4. Welcome Back to School Letter, August 2011 (1568)
  5. BYOD, Bring Your Own Digital Devices: The Next Wave in 1:1 Laptop learning in our schools? (1170)
  6. Structuring Personal Learning Environments for Students: Useful Guidance from Wendy Drexler (977)
  7. 7 Steps for Leading in 21st c. learning (944)
  8. Awards at St. Gregory: Changes We are Making to Recognize All Our Students (670)
  9. 15 Ways our Schools Can Prepare to be Relevant and Meaningful in 2015 and beyond (649)
  10. Celebrating the new NAIS Guide to Becoming A School of the Future (531)

The Welcome Back to School letter post surprised me with its traffic; this volume was entirely the result of google searches for “welcome back to school letters,” following the pattern of graduation speeches.  But whereas I can see a graduation speech as having a universality, whereby school-leaders might draw inspiration from others, a welcome back to school letter seems much less universal, tied only to its own particular circumstances.  But I hope some who visited after a search found it helpful.

The Structuring Personal learning environments post also surprised me: I expected very little activity here, as I just thought to share something I’d read in NAIS Independent School magazine, but it got picked up in a few places and has continued to circulate widely on twitter.  Go figure: sometimes you have no idea what will generate interest.

Now, a different list: not the most viewed, but my own ten favorites or, in my view,  most important/substantial pieces.   These are heavier pieces than most, longer and wordier, and articulate a lot of thinking that I have been doing.   Several of them were prepared in advance of presentations I did, and I think they offer the most value of what I have been trying to share here on the blog.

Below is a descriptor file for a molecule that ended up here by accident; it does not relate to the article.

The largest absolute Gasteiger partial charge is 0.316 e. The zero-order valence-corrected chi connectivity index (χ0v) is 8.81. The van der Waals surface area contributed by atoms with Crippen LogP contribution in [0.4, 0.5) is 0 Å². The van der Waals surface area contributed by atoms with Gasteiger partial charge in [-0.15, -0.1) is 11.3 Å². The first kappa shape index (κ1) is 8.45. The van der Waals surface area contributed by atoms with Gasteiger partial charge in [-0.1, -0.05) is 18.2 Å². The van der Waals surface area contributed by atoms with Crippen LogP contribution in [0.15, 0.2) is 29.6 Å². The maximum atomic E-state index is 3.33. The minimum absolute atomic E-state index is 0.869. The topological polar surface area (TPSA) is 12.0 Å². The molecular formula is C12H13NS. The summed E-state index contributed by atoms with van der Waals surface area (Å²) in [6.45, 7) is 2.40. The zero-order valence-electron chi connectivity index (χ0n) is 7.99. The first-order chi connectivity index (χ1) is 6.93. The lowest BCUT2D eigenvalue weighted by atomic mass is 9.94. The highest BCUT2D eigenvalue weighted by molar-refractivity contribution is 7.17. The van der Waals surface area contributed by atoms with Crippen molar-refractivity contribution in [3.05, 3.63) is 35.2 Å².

1. 15 Ways our Schools Can Prepare to be Relevant and Meaningful in 2015 and beyond 
  2. 7 Steps for Leading in 21st c. learning
  3.  The Flipped Classroom Advances: Developments in Reverse Learning and Instruction 
  4. Awards at St. Gregory: Changes We are Making to Recognize All Our Students 
  5. Celebrating the new NAIS Guide to Becoming A School of the Future 
  6. Become an “Eeel:” The 17 E’s of Electronic Education Leadership Excellence: Leadership Day 2011 (Hat tip to Tom Peters
  7. Summer Reading 2011 for Educators and Others
  8. Affirming the Ideal of the Polis in the Wake of Tucson’s Tragedy: Remarks to Students
  9. Blogging and the New Culture of Learning
  10. 18 Tips for Becoming Better Educational Innovation Leaders: Advice from Christensen’s Innovator’s DNA

Over at Connected Principals, my most popular posts have included:

  1.  Reverse Instruction: Dan Pink and Karl’s “Fisch Flip” (6800 views in 2011, my most viewed post-ever). 
  2. Race to Nowhere: One Principal’s Response (3500)
  3. 8 Rules for Managers from Google: “Technical Expertise” is dead-last (2255)
  4. The Finland Phenomenon: Learning from the new Tony Wagner film (2512)
  5. 8 Suggestions for Graduation remarks by Principals, with 10 book recommendations (2098)
  6. 8 Guiding Questions for Conversations about Becoming a School of the Future (1934)
  7. Salman Khan, Transformer (1524)
  8. Standing in the Back, Watching the Screens (1518)
  9. The 17 E’s of Excellent Electronic Education Leadership, with a Nod to Tom Peters (1108)

Thank you for reading!  Onwards to 2012, in what I hope will be another productive year in blogging!